Transistor Lead Identification
Transistor lead identification plays an important part in transistor maintenance; because, before a transistor can be tested or replaced, its leads or terminals must be identified.
Since there is no standard method of transistor lead identification , it is quite possible to mistake one lead for another. Therefore, when you are replacing a transistor, you should pay close attention to how the transistor is mounted, particularly to those transistors that are soldered in, so that you do not make a mistake when you are installing the new transistor.
When you are testing or replacing a transistor, if you have any doubts about which lead is which, consult the equipment manual or a transistor manual that shows the specifications for the transistor being used.
There are, however, some typical lead identification schemes that will be very helpful in transistor troubleshooting. These schemes are shown in the figure below. In the case of the oval-shaped transistor shown in view A, the collector lead is identified by a wide space between it and the base lead. The lead farthest from the collector, in line, is the emitter lead. When the leads are evenly spaced and in line, as shown in view B, a colored dot, usually red, indicates the collector. If the transistor is round, as in view C, a red line indicates the collector, and the emitter lead is the shortest lead. In view D the leads are in a triangular arrangement that is offset from the center of the transistor.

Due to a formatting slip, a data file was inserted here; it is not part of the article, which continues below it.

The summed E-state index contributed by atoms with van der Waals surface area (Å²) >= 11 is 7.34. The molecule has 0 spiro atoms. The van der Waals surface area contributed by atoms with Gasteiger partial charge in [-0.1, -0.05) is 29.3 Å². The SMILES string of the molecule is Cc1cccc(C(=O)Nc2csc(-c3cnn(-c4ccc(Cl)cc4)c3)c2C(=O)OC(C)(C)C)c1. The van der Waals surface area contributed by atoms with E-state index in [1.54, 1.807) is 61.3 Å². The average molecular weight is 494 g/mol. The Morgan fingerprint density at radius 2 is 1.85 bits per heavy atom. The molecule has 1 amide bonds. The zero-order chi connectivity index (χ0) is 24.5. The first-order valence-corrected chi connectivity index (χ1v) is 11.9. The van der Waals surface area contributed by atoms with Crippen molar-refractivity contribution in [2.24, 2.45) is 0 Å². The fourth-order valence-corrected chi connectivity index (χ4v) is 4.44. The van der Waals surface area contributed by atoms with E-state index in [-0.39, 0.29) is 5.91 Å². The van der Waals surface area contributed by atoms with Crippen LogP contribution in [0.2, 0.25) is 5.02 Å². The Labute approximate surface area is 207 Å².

The lead opposite the blank quadrant in this scheme is the base lead. When viewed from the bottom, the collector is the first lead clockwise from the base. The leads in view E are arranged in the same manner as those is view D except that a tap is used to identify the leads. When viewed from the bottom in a clockwise direction, the first lead following the tab is the emitter, followed by the base and collector.
Transistor lead identification.
In a conventional power transistor as shown in views F and G, the collector lead is usually connected to the mounting base. For further identification, the base lead in view F is covered with green sleeving. While the leads in view G are identified by viewing the transistor from the bottom in a clockwise direction (with mounting holes occupying 3 o'clock and 9 o'clock positions), the emitter lead will be either at the 5 o'clock or 11 o'clock position. The other lead is the base lead.
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